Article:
Space flight is like the venture capital industry in reverse: Most launches succeed, but a prominent few explode spectacularly, just as SpaceX’s latest attempt did on Sunday. Such mishaps, though, are par for the course in the space business, and Elon Musk’s company remains on the right trajectory.
Google and Fidelity invested $1 billion earlier this year, giving SpaceX a $12 billion headline valuation. And the development of rockets that can handle more cargo and be reused is under way, promising to increase the cost advantage over rivals. The privately owned SpaceX claims to be profitable and had 18 successful flights of its Falcon 9 rocket under its belt before the weekend.
The latest flameout spoils that record but shouldn’t materially harm the firm’s prospects. About 5 percent of all rocket launches failed last year. That’s far better than at the height of the space race, but the stresses involved in propelling a vehicle to more than seven miles per second means accidents still happen regularly. The last two missions to resupply the International Space Station also bombed – one by U.S. group Orbital ATK and one by Russia’s space agency.
That alone makes it hard for new entrants to break into the market. The technology is difficult to master, producing rockets is capital-intensive, and politicians stack the deck against upstarts, including SpaceX itself, through sweetheart contracts and subsidies for national champions.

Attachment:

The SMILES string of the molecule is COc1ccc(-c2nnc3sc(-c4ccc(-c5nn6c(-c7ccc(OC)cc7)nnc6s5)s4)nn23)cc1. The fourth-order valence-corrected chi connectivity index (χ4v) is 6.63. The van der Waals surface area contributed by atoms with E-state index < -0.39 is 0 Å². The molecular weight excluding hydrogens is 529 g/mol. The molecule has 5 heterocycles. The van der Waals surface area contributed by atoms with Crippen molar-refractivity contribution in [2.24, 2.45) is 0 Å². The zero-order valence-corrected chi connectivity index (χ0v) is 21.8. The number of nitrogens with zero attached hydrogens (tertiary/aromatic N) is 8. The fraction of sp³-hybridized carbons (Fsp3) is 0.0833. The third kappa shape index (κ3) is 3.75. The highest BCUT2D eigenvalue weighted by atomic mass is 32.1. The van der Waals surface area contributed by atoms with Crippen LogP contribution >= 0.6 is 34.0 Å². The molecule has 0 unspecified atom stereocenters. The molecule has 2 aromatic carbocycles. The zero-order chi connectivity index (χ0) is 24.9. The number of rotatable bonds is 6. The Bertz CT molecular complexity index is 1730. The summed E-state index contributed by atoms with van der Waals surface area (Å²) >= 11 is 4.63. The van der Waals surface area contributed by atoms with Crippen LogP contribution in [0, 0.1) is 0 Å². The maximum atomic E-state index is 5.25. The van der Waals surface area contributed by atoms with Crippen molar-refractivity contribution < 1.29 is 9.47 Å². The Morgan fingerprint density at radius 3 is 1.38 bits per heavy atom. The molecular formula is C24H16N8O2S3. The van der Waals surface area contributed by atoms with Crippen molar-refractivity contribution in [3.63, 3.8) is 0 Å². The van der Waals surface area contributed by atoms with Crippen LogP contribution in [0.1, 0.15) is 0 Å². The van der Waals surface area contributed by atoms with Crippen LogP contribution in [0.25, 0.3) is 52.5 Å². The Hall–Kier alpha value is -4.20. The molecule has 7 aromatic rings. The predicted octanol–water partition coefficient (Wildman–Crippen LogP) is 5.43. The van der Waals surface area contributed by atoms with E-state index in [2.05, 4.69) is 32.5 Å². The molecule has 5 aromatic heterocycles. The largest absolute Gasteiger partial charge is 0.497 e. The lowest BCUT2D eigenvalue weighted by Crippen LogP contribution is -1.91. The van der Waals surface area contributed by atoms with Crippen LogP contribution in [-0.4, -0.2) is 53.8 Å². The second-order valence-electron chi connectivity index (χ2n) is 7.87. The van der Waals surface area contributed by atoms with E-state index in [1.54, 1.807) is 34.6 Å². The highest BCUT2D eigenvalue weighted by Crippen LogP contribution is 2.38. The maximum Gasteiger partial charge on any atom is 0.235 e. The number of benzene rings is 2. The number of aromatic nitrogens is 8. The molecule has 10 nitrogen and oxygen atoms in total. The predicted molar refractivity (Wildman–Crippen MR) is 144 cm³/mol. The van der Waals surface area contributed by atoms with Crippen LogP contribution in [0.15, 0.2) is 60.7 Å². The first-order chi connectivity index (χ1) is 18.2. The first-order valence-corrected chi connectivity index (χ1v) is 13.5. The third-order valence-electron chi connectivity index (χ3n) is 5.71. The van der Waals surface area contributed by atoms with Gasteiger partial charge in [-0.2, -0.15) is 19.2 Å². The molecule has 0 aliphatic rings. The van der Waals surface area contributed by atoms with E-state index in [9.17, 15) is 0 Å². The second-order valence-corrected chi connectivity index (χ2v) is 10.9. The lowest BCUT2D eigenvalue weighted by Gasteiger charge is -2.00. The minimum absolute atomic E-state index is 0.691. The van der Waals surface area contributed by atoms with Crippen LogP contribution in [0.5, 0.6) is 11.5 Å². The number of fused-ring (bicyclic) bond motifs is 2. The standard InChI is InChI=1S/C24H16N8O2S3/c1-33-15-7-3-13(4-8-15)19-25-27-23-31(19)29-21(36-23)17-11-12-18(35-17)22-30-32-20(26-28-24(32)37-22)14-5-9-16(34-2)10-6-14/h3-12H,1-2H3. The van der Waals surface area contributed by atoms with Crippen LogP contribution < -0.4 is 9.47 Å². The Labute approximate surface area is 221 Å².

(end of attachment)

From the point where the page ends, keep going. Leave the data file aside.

All that said, Musk’s company will have to figure out what went wrong, and that may entail months of delay. The time and expense involved could erode part of the firm’s cost advantage over rivals like Orbital and Boeing. Yet SpaceX has undercut competitors on launches to low orbit by 40 percent or more. That leaves a lot of leeway for fixes.
The bigger risk for SpaceX may be any diversion of resources from its efforts to develop reusable rockets. The company has been inching toward safely landing used boosters, which represent the majority of the cost of a launch. Success could cut expenses by a factor of 10. That’s what could make flawless launches so commonplace that the occasional explosion would be far less newsworthy.